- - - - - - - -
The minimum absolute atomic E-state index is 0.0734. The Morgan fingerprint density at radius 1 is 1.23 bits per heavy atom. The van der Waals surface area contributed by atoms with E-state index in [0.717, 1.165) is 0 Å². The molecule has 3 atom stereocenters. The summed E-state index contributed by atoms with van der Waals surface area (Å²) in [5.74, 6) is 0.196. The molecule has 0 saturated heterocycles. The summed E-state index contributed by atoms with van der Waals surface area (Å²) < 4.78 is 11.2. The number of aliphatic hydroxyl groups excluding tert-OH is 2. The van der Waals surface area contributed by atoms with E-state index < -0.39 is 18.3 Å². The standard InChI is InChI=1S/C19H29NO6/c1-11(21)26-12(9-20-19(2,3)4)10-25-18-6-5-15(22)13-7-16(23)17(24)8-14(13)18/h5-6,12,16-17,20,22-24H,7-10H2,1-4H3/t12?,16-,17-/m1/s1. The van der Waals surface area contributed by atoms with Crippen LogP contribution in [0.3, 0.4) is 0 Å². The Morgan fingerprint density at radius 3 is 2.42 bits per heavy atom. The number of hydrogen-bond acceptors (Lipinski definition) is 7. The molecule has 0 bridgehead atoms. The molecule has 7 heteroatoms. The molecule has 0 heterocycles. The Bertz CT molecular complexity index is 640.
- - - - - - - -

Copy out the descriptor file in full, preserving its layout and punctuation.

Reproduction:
The minimum absolute atomic E-state index is 0.0734. The Morgan fingerprint density at radius 1 is 1.23 bits per heavy atom. The van der Waals surface area contributed by atoms with E-state index in [0.717, 1.165) is 0 Å². The molecule has 3 atom stereocenters. The summed E-state index contributed by atoms with van der Waals surface area (Å²) in [5.74, 6) is 0.196. The molecule has 0 saturated heterocycles. The summed E-state index contributed by atoms with van der Waals surface area (Å²) < 4.78 is 11.2. The number of aliphatic hydroxyl groups excluding tert-OH is 2. The van der Waals surface area contributed by atoms with E-state index < -0.39 is 18.3 Å². The standard InChI is InChI=1S/C19H29NO6/c1-11(21)26-12(9-20-19(2,3)4)10-25-18-6-5-15(22)13-7-16(23)17(24)8-14(13)18/h5-6,12,16-17,20,22-24H,7-10H2,1-4H3/t12?,16-,17-/m1/s1. The van der Waals surface area contributed by atoms with Crippen LogP contribution in [0.3, 0.4) is 0 Å². The Morgan fingerprint density at radius 3 is 2.42 bits per heavy atom. The number of hydrogen-bond acceptors (Lipinski definition) is 7. The molecule has 0 bridgehead atoms. The molecule has 7 heteroatoms. The molecule has 0 heterocycles. The Bertz CT molecular complexity index is 640.